“The men came [with] the women; everyone whose heart motivated him brought bracelets, nose-rings, body ornaments – all sorts of gold ornaments – every man who raised up an offering of gold to G-d.” (Shemos/Exodus 35:22) Targum Onkelos (1) comments that the jewelry was on the women, that they came to contribute their valuables wearing them and they removed them on site to donate them to the construction of the Mishkan (Tabernacle). Rabbi Moshe Feinstein (2) explains that the women strove to demonstrate that they were not donating the jewelry because they had no need for it. To the contrary, the ornaments were very much appreciated, but with a full heart they gladly parted with them because their participation in the construction of G-d’s earthly abode brought them greater joy.
Further, notes Rabbi Feinstein, the Torah’s inclusion of these details teaches us of G-d’s great appreciation of their fulfillment. The women did not give because they had no value for their possessions; rather, they gave because they had more value for their relationship with the Divine and chose to invest in it. G-d has no less appreciation for our fulfillment of mitzvos (Divine commands), whether acts of charity and kindness or Torah learning. G-d understands well the lure to utilize our time for activities that are financially beneficial – buying and selling and amassing more wealth – and the depth of conviction needed to choose to fortify the relationship.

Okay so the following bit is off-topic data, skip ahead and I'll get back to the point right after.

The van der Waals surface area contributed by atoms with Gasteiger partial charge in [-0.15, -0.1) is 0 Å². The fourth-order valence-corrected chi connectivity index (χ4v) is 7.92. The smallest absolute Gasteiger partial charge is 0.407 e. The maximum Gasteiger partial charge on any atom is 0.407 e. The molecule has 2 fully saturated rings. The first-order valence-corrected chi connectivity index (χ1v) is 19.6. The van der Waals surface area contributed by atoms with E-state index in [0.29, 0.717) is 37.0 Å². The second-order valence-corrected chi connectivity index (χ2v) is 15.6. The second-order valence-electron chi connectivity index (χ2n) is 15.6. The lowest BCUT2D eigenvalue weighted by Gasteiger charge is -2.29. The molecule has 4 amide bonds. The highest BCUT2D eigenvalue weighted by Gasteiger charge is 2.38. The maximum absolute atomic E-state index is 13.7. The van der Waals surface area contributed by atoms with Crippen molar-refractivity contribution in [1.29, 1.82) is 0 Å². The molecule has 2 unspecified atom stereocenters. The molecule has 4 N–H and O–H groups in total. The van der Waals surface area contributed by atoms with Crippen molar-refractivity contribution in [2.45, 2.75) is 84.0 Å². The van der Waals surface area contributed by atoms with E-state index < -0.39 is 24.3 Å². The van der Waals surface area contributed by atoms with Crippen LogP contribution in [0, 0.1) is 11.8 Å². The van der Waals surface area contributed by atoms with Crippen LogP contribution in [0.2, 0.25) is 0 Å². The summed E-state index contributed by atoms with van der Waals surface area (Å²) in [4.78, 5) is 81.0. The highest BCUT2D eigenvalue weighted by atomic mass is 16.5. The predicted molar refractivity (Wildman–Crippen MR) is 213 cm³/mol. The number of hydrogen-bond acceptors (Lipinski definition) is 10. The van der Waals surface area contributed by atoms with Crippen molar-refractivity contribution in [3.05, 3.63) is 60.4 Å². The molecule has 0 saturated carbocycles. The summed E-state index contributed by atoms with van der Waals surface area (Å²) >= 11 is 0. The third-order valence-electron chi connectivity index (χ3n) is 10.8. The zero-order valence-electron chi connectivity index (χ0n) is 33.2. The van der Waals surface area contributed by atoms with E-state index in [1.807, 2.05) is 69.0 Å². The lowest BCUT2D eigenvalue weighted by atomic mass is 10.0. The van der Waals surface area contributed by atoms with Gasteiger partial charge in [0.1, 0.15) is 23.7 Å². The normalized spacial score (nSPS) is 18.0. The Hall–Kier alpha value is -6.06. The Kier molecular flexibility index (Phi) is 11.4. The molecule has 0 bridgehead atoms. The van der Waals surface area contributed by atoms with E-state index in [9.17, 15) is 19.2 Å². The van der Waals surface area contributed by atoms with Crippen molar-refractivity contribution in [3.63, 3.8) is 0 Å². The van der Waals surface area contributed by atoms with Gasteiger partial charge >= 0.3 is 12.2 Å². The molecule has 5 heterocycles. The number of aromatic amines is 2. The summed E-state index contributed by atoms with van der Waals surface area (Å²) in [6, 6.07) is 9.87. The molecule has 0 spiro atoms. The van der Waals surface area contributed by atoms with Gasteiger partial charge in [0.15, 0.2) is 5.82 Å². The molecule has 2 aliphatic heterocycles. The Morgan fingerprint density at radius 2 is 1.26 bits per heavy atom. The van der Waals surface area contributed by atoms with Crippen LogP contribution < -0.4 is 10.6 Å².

Why is the profundity of the giving so essential? As Rabbi Eliyahu Dessler (3) taught, giving inspires love, not the reverse. Contrary to instinct, I love that into which I invest myself, the child I raise, the animal I care for, even the inanimate house I build. I love that in which I toiled with my own hands because I see it as a part of me, as it says in chapter 2 of Tractate Derech Eretz Zuta, “If you desire to cling with love to your friend, toil for his benefit.”
How much more so when we toil for G-d.
Have a Good Shabbos!
(1) authoritative Aramaic interpretive translation by the Tannaic-era proselytee Onkelos, c.90
(2) 1895-1986; Rosh Yeshiva/Dean of Mesivtha Tifereth Jerusalem in New York City; the leading Halachic/Jewish legal decisor of his time and one of the principal leaders of Torah Jewry through much of the last century
(3) 1891-1954; in Michtav Me’Eliyahu, his collected writings and discourses; from England and, later, B’nai Brak, he was one of the outstanding personalities and thinkers of the Mussar movement; see (Kol HaKollel – Parshas Shoftim 5765).
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